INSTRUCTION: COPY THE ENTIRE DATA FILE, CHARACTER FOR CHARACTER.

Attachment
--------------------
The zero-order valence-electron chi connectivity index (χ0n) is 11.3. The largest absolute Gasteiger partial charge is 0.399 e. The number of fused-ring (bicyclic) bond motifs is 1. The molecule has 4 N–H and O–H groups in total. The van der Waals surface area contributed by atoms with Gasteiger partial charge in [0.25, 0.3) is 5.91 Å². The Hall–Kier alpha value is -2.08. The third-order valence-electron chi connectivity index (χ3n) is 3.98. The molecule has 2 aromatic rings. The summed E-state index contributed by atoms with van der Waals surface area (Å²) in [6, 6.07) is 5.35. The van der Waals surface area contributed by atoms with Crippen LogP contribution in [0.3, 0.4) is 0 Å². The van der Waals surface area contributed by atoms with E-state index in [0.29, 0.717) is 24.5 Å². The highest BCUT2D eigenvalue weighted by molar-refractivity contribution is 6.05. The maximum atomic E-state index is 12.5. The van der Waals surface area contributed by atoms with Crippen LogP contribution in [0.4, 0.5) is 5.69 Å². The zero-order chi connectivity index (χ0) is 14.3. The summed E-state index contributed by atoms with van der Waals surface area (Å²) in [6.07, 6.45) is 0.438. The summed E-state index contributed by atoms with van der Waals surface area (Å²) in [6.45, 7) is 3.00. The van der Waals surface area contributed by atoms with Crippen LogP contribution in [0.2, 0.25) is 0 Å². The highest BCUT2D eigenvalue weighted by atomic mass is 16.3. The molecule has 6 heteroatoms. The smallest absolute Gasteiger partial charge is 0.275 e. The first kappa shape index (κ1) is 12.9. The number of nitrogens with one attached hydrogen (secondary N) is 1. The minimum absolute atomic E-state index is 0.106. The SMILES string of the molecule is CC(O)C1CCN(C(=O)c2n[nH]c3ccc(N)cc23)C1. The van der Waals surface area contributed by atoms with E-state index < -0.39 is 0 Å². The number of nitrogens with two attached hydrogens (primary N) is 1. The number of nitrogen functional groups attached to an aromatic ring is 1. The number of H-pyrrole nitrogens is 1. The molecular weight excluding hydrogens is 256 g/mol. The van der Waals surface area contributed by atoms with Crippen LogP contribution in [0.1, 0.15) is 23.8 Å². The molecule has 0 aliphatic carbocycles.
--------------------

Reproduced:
The zero-order valence-electron chi connectivity index (χ0n) is 11.3. The largest absolute Gasteiger partial charge is 0.399 e. The number of fused-ring (bicyclic) bond motifs is 1. The molecule has 4 N–H and O–H groups in total. The van der Waals surface area contributed by atoms with Gasteiger partial charge in [0.25, 0.3) is 5.91 Å². The Hall–Kier alpha value is -2.08. The third-order valence-electron chi connectivity index (χ3n) is 3.98. The molecule has 2 aromatic rings. The summed E-state index contributed by atoms with van der Waals surface area (Å²) in [6, 6.07) is 5.35. The van der Waals surface area contributed by atoms with Crippen LogP contribution in [0.3, 0.4) is 0 Å². The van der Waals surface area contributed by atoms with E-state index in [0.29, 0.717) is 24.5 Å². The highest BCUT2D eigenvalue weighted by molar-refractivity contribution is 6.05. The maximum atomic E-state index is 12.5. The van der Waals surface area contributed by atoms with Crippen LogP contribution in [0.4, 0.5) is 5.69 Å². The zero-order chi connectivity index (χ0) is 14.3. The summed E-state index contributed by atoms with van der Waals surface area (Å²) in [6.07, 6.45) is 0.438. The summed E-state index contributed by atoms with van der Waals surface area (Å²) in [6.45, 7) is 3.00. The van der Waals surface area contributed by atoms with Crippen LogP contribution in [0.2, 0.25) is 0 Å². The highest BCUT2D eigenvalue weighted by atomic mass is 16.3. The molecule has 6 heteroatoms. The smallest absolute Gasteiger partial charge is 0.275 e. The first kappa shape index (κ1) is 12.9. The number of nitrogens with one attached hydrogen (secondary N) is 1. The minimum absolute atomic E-state index is 0.106. The SMILES string of the molecule is CC(O)C1CCN(C(=O)c2n[nH]c3ccc(N)cc23)C1. The van der Waals surface area contributed by atoms with E-state index < -0.39 is 0 Å². The number of nitrogens with two attached hydrogens (primary N) is 1. The number of nitrogen functional groups attached to an aromatic ring is 1. The number of H-pyrrole nitrogens is 1. The molecular weight excluding hydrogens is 256 g/mol. The van der Waals surface area contributed by atoms with Crippen LogP contribution in [0.1, 0.15) is 23.8 Å². The molecule has 0 aliphatic carbocycles.